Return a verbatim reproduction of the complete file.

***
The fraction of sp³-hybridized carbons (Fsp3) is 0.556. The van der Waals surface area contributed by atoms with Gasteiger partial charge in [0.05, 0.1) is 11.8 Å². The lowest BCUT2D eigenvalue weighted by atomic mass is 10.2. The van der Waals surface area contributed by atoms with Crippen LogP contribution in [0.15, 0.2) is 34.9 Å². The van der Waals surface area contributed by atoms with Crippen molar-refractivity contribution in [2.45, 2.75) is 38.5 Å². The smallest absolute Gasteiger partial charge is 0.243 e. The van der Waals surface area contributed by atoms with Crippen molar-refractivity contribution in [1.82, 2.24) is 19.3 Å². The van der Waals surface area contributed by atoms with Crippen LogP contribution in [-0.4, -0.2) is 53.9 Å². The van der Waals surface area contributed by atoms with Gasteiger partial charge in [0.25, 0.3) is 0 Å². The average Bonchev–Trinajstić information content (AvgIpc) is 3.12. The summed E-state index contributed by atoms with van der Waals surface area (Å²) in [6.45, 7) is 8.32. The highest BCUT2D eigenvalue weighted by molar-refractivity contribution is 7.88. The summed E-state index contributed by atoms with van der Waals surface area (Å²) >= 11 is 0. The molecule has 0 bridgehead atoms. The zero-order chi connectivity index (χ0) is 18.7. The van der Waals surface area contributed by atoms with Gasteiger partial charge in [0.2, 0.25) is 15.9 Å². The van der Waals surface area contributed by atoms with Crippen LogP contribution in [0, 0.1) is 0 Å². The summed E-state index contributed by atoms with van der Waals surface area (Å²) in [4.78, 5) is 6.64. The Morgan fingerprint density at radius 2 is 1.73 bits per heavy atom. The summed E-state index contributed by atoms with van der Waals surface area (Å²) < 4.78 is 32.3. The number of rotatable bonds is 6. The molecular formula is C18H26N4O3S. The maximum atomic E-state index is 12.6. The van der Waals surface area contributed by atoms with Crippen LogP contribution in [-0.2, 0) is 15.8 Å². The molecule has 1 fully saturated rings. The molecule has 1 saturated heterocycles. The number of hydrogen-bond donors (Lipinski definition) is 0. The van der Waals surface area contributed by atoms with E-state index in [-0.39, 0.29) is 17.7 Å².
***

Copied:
The fraction of sp³-hybridized carbons (Fsp3) is 0.556. The van der Waals surface area contributed by atoms with Gasteiger partial charge in [0.05, 0.1) is 11.8 Å². The lowest BCUT2D eigenvalue weighted by atomic mass is 10.2. The van der Waals surface area contributed by atoms with Crippen LogP contribution in [0.15, 0.2) is 34.9 Å². The van der Waals surface area contributed by atoms with Crippen molar-refractivity contribution in [2.45, 2.75) is 38.5 Å². The smallest absolute Gasteiger partial charge is 0.243 e. The van der Waals surface area contributed by atoms with Crippen molar-refractivity contribution in [1.82, 2.24) is 19.3 Å². The van der Waals surface area contributed by atoms with Crippen LogP contribution in [-0.4, -0.2) is 53.9 Å². The van der Waals surface area contributed by atoms with Gasteiger partial charge in [0.25, 0.3) is 0 Å². The average Bonchev–Trinajstić information content (AvgIpc) is 3.12. The summed E-state index contributed by atoms with van der Waals surface area (Å²) in [6.45, 7) is 8.32. The highest BCUT2D eigenvalue weighted by molar-refractivity contribution is 7.88. The summed E-state index contributed by atoms with van der Waals surface area (Å²) >= 11 is 0. The molecule has 0 bridgehead atoms. The zero-order chi connectivity index (χ0) is 18.7. The van der Waals surface area contributed by atoms with Gasteiger partial charge in [0.2, 0.25) is 15.9 Å². The van der Waals surface area contributed by atoms with Crippen LogP contribution in [0, 0.1) is 0 Å². The summed E-state index contributed by atoms with van der Waals surface area (Å²) in [4.78, 5) is 6.64. The Morgan fingerprint density at radius 2 is 1.73 bits per heavy atom. The summed E-state index contributed by atoms with van der Waals surface area (Å²) < 4.78 is 32.3. The number of rotatable bonds is 6. The molecular formula is C18H26N4O3S. The maximum atomic E-state index is 12.6. The van der Waals surface area contributed by atoms with Crippen LogP contribution in [-0.2, 0) is 15.8 Å². The molecule has 1 fully saturated rings. The molecule has 1 saturated heterocycles. The number of hydrogen-bond donors (Lipinski definition) is 0. The van der Waals surface area contributed by atoms with E-state index in [-0.39, 0.29) is 17.7 Å².